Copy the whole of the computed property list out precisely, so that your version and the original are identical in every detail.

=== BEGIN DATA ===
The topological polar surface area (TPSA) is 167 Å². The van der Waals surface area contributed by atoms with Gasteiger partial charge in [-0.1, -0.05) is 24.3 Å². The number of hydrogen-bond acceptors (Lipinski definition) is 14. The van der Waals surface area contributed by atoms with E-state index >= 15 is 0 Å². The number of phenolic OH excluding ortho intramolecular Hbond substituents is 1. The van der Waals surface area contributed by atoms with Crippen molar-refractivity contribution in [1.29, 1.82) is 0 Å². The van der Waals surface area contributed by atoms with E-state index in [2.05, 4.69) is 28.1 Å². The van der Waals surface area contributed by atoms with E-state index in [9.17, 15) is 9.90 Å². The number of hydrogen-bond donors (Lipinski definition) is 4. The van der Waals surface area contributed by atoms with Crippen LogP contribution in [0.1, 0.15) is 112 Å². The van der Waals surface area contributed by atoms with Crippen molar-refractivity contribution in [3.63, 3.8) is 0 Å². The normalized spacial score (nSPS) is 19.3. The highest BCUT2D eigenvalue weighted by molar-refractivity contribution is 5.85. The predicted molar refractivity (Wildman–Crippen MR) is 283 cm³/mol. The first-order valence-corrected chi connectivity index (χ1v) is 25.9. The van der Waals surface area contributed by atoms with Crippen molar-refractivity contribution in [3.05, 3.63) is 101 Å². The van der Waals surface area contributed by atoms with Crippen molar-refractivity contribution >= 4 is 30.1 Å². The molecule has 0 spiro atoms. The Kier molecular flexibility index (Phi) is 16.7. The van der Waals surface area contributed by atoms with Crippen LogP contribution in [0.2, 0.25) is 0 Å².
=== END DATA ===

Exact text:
The topological polar surface area (TPSA) is 167 Å². The van der Waals surface area contributed by atoms with Gasteiger partial charge in [-0.1, -0.05) is 24.3 Å². The number of hydrogen-bond acceptors (Lipinski definition) is 14. The van der Waals surface area contributed by atoms with E-state index >= 15 is 0 Å². The number of phenolic OH excluding ortho intramolecular Hbond substituents is 1. The van der Waals surface area contributed by atoms with Crippen molar-refractivity contribution in [1.29, 1.82) is 0 Å². The van der Waals surface area contributed by atoms with E-state index in [2.05, 4.69) is 28.1 Å². The van der Waals surface area contributed by atoms with E-state index in [9.17, 15) is 9.90 Å². The number of hydrogen-bond donors (Lipinski definition) is 4. The van der Waals surface area contributed by atoms with Crippen LogP contribution in [0.1, 0.15) is 112 Å². The van der Waals surface area contributed by atoms with Crippen molar-refractivity contribution in [3.63, 3.8) is 0 Å². The normalized spacial score (nSPS) is 19.3. The highest BCUT2D eigenvalue weighted by molar-refractivity contribution is 5.85. The predicted molar refractivity (Wildman–Crippen MR) is 283 cm³/mol. The first-order valence-corrected chi connectivity index (χ1v) is 25.9. The van der Waals surface area contributed by atoms with Crippen molar-refractivity contribution in [3.05, 3.63) is 101 Å². The van der Waals surface area contributed by atoms with Crippen molar-refractivity contribution >= 4 is 30.1 Å². The molecule has 0 spiro atoms. The Kier molecular flexibility index (Phi) is 16.7. The van der Waals surface area contributed by atoms with Crippen LogP contribution in [0.2, 0.25) is 0 Å².